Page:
Mexico, US Ally to Promote Food SafetyBy Sofía Hanna | Thu, 08/26/2021 - 09:18
Mexico and the US reiterated their commitment to undertake preventive actions to strengthen food safety through science and good practices, which would allow both countries to achieve better production of foodstuffs. In a recent event, Mexico’s Ministry of Agriculture and Rural Development and Health (SADER) strengthened its commitment to work with the US Food and Drug Administration (FDA) to reduce risks.
During the 2021 Annual Meeting of the Alliance for Food Safety, representatives from Mexico and the US met to set goals and strategies that would reduce physical, chemical and microbiological contamination in food production. These types of alliances are fundamental to food safety due to the high volume of trade between both countries. “About one-third of all food imported into the US comes from Mexico, including 60 percent of all imported fresh produce,” the FDA reported. This alliance has also benefited domestic consumption since now the shelves of the most important chains of self-service stores in Mexico can boast their offering of certified products in good condition, reads an official SADER report.
Part of the goals of this year’s meeting was for the FDA and SENASICA, with COFEPRIS’s support, to work together to improve communication and supervision at all stages of the food production chain, as well as to share their experience with new approaches. FDA and SENASICA are basing their objectives on the New Era Plan for Smarter Food Safety, “which has as central elements traceability enabled by smarter technology, tools and approaches for prevention and response to outbreaks.” The alliance will focus on four strategic priorities: preventing food-borne diseases, improving coordination for the response to food safety outbreaks, harmonizing and coordinating the tasks of the official laboratories of regulatory entities and training the food industry to apply preventive controls that promote safety.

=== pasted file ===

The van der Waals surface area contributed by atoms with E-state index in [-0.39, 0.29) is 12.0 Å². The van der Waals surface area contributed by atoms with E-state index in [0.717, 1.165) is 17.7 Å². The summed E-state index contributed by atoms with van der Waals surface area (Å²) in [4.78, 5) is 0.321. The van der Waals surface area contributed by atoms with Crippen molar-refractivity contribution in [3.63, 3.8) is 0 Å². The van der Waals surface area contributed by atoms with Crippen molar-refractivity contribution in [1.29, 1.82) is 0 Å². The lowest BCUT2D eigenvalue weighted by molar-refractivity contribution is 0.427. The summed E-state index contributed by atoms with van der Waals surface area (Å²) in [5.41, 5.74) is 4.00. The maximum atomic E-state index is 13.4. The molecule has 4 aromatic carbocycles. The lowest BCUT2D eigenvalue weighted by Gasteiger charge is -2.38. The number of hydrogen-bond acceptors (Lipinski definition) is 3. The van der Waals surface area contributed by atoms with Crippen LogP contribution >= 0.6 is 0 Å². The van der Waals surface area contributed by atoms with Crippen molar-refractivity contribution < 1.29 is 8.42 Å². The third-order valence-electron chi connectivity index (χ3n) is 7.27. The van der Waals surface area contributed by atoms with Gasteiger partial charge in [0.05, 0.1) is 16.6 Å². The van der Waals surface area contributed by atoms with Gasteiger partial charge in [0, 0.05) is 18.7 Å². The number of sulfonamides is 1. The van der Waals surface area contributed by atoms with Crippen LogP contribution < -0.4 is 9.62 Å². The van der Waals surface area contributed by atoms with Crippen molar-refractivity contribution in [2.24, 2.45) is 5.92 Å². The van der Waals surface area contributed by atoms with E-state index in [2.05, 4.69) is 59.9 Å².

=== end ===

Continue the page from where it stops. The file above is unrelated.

SADER has provided remote training throughout Mexico and training programs for inspectors of packaging areas in Mexico to promote a culture of prevention. Previously, MBN had reported that the Mexican Food Safety Agency (SEGALMEX), with the help of SADER, implemented the second stage of the Training Model in Food Orientation, which aims to contribute to the development of skills, attitudes and eating practices that favor the adoption of a healthy diet. The Standards and Trade Development Fund (STDF) is also starting projects to adopt new technologies and innovative solutions to control and monitor pests and diseases.
Mexico continues to develop solutions to have food security, given the pressure that has been placed in and out of the country. Unicef recently urged Mexico to take highly necessary measures to address the deterioration of health and nutrition of its population, which were further worsened as a result of the COVID-19 pandemic.